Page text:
Alien encounters: Drones and commercial aircrafts and the need for a very healthy distance
Worried about birds flying into an aeroplane’s engine? What happens if an unruly drone flies into a larger commercial aircraft? There is some urgency to bring about tighter legislations governing the sharing of airspace between commercial airliners and hobbyists flying drones for fun and commercial drone operators.
The US authorities have reported at least 25 near-misses, where drones flew just a tad too close to commercial aircrafts. In one case, reported by the Wall Street Journal, a commercial jetliner flown by American Airlines Group nearly collided with a drone over Florida early 2014. The UAV was flying about 2,300 feet above the ground near Tallahassee Regional Airport in Florida.
In the UK, an Airbus 320 airliner was in London’s Heathrow airport when the pilot spotted a drone nearby, 700 feet off the ground, according to a website for popular science, the UK authorities labelled the incident as a serious risk.
This is why a Hamilton-based aviation school’s official is urging for more governance in the New Zealand environment for drone users. CTC Aviation Chief Operating Officer – Ab initio Training (NZ), Peter Stockwell, says aircraft operators like CTC Aviation who are sharing airspace with drone operators are exposed to risks as a result of a rise in the number of unmanned aerial vehicles (UAVs) or remotely piloted aircraft systems (RPAS) (drones) sharing the same airspace as manned commercial aircrafts.
Urgent need for industry discussion
He adds that wider industry discussion has become more urgent as there is a sense that it won’t be too long before there is an accident between a RPAS and a manned aircraft.
While the safety debate is not new, NZ needs to have a needs a regulatory and licensing system in place to ensure drone users operate their devices safely and in accordance with accepted aviation rules and procedures.
Readily available online or ‘over-the-counter’, RPAS can currently be purchased and operated without a licence or knowledge of the Civil Aviation Authority regulations, he says.
Many RPAS operators have no aviation background and are not aware that compliance rules exist for the safety of those in the sky or on the ground.
The issue also drove closer to home when CTC Aviation learned that a local manufacturer of RPAS was operating on its doorstep. Stockwell says they are working together to put safety measures in place for the two.
How flying drones are regulated
In New Zealand, an RPAS can be operated without air traffic control approval if it flies under 400ft, in daylight, within visual line of sight, and outside 4km of an airfield. Check out the rules here. This is quite similar to the UK where drones under 44 pounds (19.95 kg) can only fly below 400ft, and cannot fly near airports and in commercial airspace.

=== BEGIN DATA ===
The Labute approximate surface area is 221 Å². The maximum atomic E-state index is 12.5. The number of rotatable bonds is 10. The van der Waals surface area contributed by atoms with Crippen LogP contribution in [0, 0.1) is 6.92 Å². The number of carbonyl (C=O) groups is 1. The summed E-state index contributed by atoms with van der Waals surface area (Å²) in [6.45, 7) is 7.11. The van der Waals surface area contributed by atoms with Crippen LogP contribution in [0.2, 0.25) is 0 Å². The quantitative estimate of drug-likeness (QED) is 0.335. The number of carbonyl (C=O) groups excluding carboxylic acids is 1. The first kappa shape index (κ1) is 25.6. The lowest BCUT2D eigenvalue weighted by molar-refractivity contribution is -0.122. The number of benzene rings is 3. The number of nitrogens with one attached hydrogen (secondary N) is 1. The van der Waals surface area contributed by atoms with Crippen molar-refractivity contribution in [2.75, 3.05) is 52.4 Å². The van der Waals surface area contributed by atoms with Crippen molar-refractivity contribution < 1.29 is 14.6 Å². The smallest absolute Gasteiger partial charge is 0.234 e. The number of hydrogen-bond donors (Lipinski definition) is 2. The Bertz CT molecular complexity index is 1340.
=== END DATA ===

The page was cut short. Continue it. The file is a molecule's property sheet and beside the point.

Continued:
The US in February 2015 released its rules governing the use of drones. The Federal Aviation Administration’s rules state, among others, that a drone operator must be at least 17 years old, pass an operator’s certification, and be within a distance where he can see the drone. A drone operator in the US also cannot fly the vehicle over people. The drone cannot weight more than 25kg, can only fly up to 500ft high, and no faster than 100mph, and must be out of airport flight paths.
This line-of-sight rule has put the spanner in the works for commercial drone operators such as Amazon, hoping to use the machines to deliver parcels. China drone operators are already using them to deliver tea and cakes to shoppers.
In China, drone operators flying a vehicle over 7kg must get approval from the Civil Aviation Administration. (Source) If a flying vehicle is over 116kg, operating in a space where manned aircraft flies, the operator needs a pilot’s licence. Alibaba, China’s largest online marketplace, is trialing drones to deliver small parcels in China.
?In India, a pizza company is using drones for delivery.
In New Zealand, a local drone Aeronavics makes drones that are used for aerial photography, as well as for hobbyists while Martin Aircraft builds commercial drones aimed for search and rescue and other uses.
Stockwell says CTC Aviation aims to take part in the national discussion where it can around the rules for safely operating RPAS in New Zealand.
The New Zealand CAA currently has a project underway to review the current regulations and ‘Rule 101’, which will include some minor changes to accommodate the different types and uses of RPAS.
New Zealand CAA General Manager of General Aviation, Steve Moore, says that a certification rule would be introduced which means if an RPAS user wants to operate their device outside Rule 101, they can obtain approval to do so through certification.
“This will not give them unrestricted approval to fly beyond the Part 101 rules, but only where it is necessary for their operation and only after they have satisfied the New Zealand CAA through their exposition, or operations manual, that they have identified the hazards and taken appropriate risk mitigation to ensure the safety of the public and other airspace users,” Moore says.
In the future, the project will also look at integrating RPAS with other airspace users once new RPAS technology and international standards are better established, he adds.
The New Zealand CAA and Airways Corporation have also been running a programme to educate RPAS users.
An online resource can be found at www.airshare.co.nz and the New Zealand CAA has also produced a flyer that has been sent to manufacturers and distributers in New Zealand and overseas to include with each aircraft they import to New Zealand or sell.